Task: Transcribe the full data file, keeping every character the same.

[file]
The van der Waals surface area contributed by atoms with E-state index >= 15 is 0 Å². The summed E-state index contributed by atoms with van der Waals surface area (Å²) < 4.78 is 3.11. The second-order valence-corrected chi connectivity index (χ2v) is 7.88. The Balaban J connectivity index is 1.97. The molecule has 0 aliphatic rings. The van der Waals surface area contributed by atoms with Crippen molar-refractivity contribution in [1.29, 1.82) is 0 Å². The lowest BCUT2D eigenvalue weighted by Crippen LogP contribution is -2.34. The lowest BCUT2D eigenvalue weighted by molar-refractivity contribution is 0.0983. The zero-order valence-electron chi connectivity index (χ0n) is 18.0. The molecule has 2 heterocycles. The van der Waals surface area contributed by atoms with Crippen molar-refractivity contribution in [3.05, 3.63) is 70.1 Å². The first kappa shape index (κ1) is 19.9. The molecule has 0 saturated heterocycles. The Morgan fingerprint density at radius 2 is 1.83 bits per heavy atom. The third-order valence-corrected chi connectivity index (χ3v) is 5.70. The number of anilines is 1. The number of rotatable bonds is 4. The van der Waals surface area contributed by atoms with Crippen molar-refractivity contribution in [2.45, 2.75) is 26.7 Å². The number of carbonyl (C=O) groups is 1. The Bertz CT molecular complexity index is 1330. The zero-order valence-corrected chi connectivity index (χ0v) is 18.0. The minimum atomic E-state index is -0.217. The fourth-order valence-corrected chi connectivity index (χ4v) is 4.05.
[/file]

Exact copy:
The van der Waals surface area contributed by atoms with E-state index >= 15 is 0 Å². The summed E-state index contributed by atoms with van der Waals surface area (Å²) < 4.78 is 3.11. The second-order valence-corrected chi connectivity index (χ2v) is 7.88. The Balaban J connectivity index is 1.97. The molecule has 0 aliphatic rings. The van der Waals surface area contributed by atoms with Crippen molar-refractivity contribution in [1.29, 1.82) is 0 Å². The lowest BCUT2D eigenvalue weighted by Crippen LogP contribution is -2.34. The lowest BCUT2D eigenvalue weighted by molar-refractivity contribution is 0.0983. The zero-order valence-electron chi connectivity index (χ0n) is 18.0. The molecule has 2 heterocycles. The van der Waals surface area contributed by atoms with Crippen molar-refractivity contribution in [3.05, 3.63) is 70.1 Å². The first kappa shape index (κ1) is 19.9. The molecule has 0 saturated heterocycles. The Morgan fingerprint density at radius 2 is 1.83 bits per heavy atom. The third-order valence-corrected chi connectivity index (χ3v) is 5.70. The number of anilines is 1. The number of rotatable bonds is 4. The van der Waals surface area contributed by atoms with Crippen molar-refractivity contribution in [2.45, 2.75) is 26.7 Å². The number of carbonyl (C=O) groups is 1. The Bertz CT molecular complexity index is 1330. The zero-order valence-corrected chi connectivity index (χ0v) is 18.0. The minimum atomic E-state index is -0.217. The fourth-order valence-corrected chi connectivity index (χ4v) is 4.05.